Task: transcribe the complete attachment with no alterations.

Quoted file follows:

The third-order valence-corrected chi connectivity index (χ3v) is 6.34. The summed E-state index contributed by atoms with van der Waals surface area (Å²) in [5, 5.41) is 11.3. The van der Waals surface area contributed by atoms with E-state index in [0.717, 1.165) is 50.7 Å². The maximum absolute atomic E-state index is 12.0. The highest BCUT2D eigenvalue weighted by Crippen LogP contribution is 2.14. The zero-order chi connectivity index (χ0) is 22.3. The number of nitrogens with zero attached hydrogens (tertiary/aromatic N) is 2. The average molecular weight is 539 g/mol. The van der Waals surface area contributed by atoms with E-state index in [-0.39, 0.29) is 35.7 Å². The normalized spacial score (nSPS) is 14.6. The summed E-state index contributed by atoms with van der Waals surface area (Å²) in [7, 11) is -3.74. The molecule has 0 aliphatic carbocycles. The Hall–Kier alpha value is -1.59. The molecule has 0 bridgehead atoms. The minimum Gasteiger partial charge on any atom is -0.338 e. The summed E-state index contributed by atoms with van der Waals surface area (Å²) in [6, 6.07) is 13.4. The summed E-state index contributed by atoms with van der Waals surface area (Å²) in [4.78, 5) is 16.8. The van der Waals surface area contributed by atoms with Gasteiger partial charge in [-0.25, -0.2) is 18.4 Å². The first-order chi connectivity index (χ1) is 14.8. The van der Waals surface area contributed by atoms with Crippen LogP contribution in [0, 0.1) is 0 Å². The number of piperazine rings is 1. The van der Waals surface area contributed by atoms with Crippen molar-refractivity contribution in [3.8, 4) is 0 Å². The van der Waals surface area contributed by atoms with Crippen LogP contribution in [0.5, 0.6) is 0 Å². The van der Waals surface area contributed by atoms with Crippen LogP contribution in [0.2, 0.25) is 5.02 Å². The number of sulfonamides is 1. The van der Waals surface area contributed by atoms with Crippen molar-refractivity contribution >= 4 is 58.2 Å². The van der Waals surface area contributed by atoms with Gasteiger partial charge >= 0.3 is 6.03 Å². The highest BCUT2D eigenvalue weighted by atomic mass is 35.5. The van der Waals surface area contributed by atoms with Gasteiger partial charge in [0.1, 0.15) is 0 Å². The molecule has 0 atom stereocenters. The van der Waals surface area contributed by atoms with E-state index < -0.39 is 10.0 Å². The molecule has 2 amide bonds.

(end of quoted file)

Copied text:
The third-order valence-corrected chi connectivity index (χ3v) is 6.34. The summed E-state index contributed by atoms with van der Waals surface area (Å²) in [5, 5.41) is 11.3. The van der Waals surface area contributed by atoms with E-state index in [0.717, 1.165) is 50.7 Å². The maximum absolute atomic E-state index is 12.0. The highest BCUT2D eigenvalue weighted by Crippen LogP contribution is 2.14. The zero-order chi connectivity index (χ0) is 22.3. The number of nitrogens with zero attached hydrogens (tertiary/aromatic N) is 2. The average molecular weight is 539 g/mol. The van der Waals surface area contributed by atoms with E-state index in [-0.39, 0.29) is 35.7 Å². The normalized spacial score (nSPS) is 14.6. The summed E-state index contributed by atoms with van der Waals surface area (Å²) in [7, 11) is -3.74. The molecule has 0 aliphatic carbocycles. The Hall–Kier alpha value is -1.59. The molecule has 0 bridgehead atoms. The minimum Gasteiger partial charge on any atom is -0.338 e. The summed E-state index contributed by atoms with van der Waals surface area (Å²) in [6, 6.07) is 13.4. The summed E-state index contributed by atoms with van der Waals surface area (Å²) in [4.78, 5) is 16.8. The van der Waals surface area contributed by atoms with Gasteiger partial charge in [-0.25, -0.2) is 18.4 Å². The first-order chi connectivity index (χ1) is 14.8. The van der Waals surface area contributed by atoms with Crippen LogP contribution in [0, 0.1) is 0 Å². The number of piperazine rings is 1. The van der Waals surface area contributed by atoms with Crippen molar-refractivity contribution in [3.8, 4) is 0 Å². The van der Waals surface area contributed by atoms with Crippen LogP contribution in [0.5, 0.6) is 0 Å². The van der Waals surface area contributed by atoms with Crippen LogP contribution in [0.2, 0.25) is 5.02 Å². The number of sulfonamides is 1. The van der Waals surface area contributed by atoms with Crippen molar-refractivity contribution >= 4 is 58.2 Å². The van der Waals surface area contributed by atoms with Gasteiger partial charge >= 0.3 is 6.03 Å². The highest BCUT2D eigenvalue weighted by atomic mass is 35.5. The van der Waals surface area contributed by atoms with Gasteiger partial charge in [0.1, 0.15) is 0 Å². The molecule has 0 atom stereocenters. The van der Waals surface area contributed by atoms with E-state index < -0.39 is 10.0 Å². The molecule has 2 amide bonds.